AIDS EPIDEMIC ‘CONTINUES ITS LETHAL MARCH’, AS INTERNATIONAL ACTION STILL FAR
SHORT OF WHAT IS NEEDED, SAYS SECRETARY-GENERAL ON WORLD AIDS DAY
Following is Secretary-General Kofi Annan's message on the occasion of World AIDS Day, observed 1 December:
Two years ago, the world's nations agreed that defeating HIV/AIDS would require commitment, resources and action. At the General Assembly's special session on HIV/AIDS in 2001, they adopted the Declaration of Commitment, a set of specific, time-bound targets for fighting the epidemic.
Today, we have the commitment. Our resources are increasing. But the action is still far short of what is needed.
Significant new funding to fight the epidemic has been pledged, both by individual governments and through the Global Fund to Fight AIDS, Tuberculosis and Malaria. The vast majority of countries have in place broad national strategies to combat HIV/AIDS. A growing number of corporations are adopting policies on HIV/AIDS in the workplace. Increasingly, community and faith-based groups -- which have often taken the lead in the fight against AIDS -- are working as full partners with governments and others in mounting a coordinated response.
But, at the same time, the epidemic continues its lethal march around the world, with few signs of slowing down. In the course of the past year, every minute of every day, some 10 people were infected. In the hardest-hit regions, life expectancy is plummeting. HIV/AIDS is spreading at an alarming rate among women, who now account for half of those infected worldwide. And the epidemic is expanding most rapidly in regions which had previously been largely spared -- especially in Eastern Europe and across all of Asia, from the Urals to the Pacific Ocean.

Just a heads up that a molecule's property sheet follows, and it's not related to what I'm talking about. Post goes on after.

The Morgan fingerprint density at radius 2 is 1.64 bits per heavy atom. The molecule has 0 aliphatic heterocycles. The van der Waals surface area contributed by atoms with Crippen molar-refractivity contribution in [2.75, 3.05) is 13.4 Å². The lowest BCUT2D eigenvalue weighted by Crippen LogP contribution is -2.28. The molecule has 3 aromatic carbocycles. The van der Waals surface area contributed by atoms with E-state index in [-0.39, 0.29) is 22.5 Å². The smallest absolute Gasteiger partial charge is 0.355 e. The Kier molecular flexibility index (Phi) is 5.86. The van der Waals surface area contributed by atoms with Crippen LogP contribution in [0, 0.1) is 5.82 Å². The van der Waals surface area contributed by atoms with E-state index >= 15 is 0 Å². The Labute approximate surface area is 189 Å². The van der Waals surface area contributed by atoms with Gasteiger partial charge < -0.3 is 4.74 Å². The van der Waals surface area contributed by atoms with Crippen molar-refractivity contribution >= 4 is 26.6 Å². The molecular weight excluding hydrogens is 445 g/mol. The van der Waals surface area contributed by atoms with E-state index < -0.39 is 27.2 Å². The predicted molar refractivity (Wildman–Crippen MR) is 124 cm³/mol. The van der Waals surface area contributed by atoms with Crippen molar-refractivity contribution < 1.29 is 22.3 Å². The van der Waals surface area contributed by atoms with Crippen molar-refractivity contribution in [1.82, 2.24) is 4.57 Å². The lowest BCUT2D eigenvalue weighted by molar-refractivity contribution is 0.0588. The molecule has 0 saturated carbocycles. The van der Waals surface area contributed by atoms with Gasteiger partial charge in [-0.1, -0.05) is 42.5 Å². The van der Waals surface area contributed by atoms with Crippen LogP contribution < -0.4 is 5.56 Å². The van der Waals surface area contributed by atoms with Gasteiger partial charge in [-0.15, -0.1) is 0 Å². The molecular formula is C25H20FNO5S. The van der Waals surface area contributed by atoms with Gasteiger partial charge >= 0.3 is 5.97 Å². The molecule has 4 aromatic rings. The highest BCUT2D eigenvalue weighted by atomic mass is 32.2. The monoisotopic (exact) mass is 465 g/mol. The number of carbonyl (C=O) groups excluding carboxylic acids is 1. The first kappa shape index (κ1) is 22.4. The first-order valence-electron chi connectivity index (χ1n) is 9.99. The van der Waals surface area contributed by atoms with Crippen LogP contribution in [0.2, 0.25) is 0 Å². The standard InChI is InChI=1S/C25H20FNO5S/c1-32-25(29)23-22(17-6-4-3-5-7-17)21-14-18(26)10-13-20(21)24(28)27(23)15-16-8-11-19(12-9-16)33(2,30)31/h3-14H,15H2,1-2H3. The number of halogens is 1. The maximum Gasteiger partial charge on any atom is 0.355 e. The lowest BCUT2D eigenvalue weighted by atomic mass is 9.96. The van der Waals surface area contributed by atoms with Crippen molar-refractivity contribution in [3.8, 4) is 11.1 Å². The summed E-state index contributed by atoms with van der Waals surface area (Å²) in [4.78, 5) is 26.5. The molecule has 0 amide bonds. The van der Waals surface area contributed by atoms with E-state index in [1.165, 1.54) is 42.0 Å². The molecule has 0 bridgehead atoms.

We have failed to reach several of the Declaration's targets set for this year. Even more important, we are not on track to begin reducing the scale and impact of the epidemic by the target year of 2005. By then, we should have cut by a quarter the number of young people infected with HIV in the worst affected countries; we should have halved the rate at which infants become infected; and we should have comprehensive care programmes in place everywhere. At the current rate, we will not achieve any of those targets by 2005.
Clearly, we must work even harder to match our commitment with the necessary resources and action. We cannot claim that competing challenges are more important, or more urgent. We must keep AIDS at the top of our political and practical agenda.
That is why we must continue to speak up openly about AIDS. No progress will be achieved by being timid, refusing to face unpleasant facts, or prejudging our fellow human beings -- still less by stigmatizing people living with HIV/AIDS. Let no one imagine that we can protect ourselves by building barriers between "us" and "them". In the ruthless world of AIDS, there is no us and them. And in that world, silence is death.
On this World AIDS Day, I urge you to join me in speaking up loud and clear about HIV/AIDS. Join me in tearing down the walls of silence, stigma and discrimination that surround the epidemic. Join me, because the fight against HIV/AIDS begins with you.
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